Five big projects get city's OK, one denied tax breakAlexandria flexed its growth muscles at Monday night’s city council meeting. Five major projects received green lights – a new veterans outpatient center, a new county jail, two major housing projects totaling more than $30 million, and a sweeping plan to develop the land near a proposed high school with a mix of housing and commercial uses.
By: Al Edenloff, Alexandria Echo Press
Alexandria flexed its growth muscles at Monday night’s city council meeting.
Five major projects received green lights – a new veterans outpatient center, a new county jail, two major housing projects totaling more than $30 million, and a sweeping plan to develop the land near a proposed high school with a mix of housing and commercial uses.
However, one part of one of the housing projects – tax increment financing for Lakewood Terrace – hit a wall.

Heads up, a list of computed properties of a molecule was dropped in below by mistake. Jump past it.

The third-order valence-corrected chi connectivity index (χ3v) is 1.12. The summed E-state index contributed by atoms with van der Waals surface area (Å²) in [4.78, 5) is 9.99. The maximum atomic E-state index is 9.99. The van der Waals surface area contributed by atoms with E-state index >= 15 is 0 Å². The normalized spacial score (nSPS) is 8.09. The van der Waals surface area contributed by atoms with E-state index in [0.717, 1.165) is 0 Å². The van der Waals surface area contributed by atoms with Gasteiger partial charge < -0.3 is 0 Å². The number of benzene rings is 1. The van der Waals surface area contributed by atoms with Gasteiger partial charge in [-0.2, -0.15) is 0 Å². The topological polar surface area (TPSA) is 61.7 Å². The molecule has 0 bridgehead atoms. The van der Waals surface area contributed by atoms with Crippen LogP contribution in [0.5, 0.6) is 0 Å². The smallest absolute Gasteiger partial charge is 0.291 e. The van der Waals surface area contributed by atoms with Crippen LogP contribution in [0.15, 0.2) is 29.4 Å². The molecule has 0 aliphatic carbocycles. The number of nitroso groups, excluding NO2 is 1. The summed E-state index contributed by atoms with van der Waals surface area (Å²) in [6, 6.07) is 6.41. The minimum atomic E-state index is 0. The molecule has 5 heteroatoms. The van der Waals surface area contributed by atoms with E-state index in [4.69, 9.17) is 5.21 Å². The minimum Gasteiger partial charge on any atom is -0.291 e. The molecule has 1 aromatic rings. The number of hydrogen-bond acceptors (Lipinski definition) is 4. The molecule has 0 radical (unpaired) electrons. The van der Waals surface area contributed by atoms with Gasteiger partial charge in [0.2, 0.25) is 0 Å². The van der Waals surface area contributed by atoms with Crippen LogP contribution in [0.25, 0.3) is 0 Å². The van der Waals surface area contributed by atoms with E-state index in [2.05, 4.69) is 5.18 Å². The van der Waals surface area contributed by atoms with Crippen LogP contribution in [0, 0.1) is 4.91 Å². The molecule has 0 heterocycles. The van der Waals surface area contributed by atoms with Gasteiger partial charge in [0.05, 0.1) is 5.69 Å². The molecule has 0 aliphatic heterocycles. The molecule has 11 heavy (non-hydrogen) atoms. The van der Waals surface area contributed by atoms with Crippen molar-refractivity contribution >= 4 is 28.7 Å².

The council voted 5-0 to deny the developer’s request for TIF.
The developer is proposing to build two 16-unit buildings – each consisting of two and three bedroom units – on a five-acre site on South Broadway, south of 34th Avenue and just south of the Minnesota Eye Institute.
The total project cost is estimated at $5.2 million.
The council may have been swayed by the one person who spoke at the TIF public hearing. John Widmark, a property manager of affordable housing facilities in the city, said the proposed rental rates for Lakewood Terrace, ranging from $900 to $1,450 a month, were too high for low-income families to afford.
One of the requirements for receiving TIF housing assistance is for the developer to rent 20 percent of the units to those making 50 percent or less of the state median income.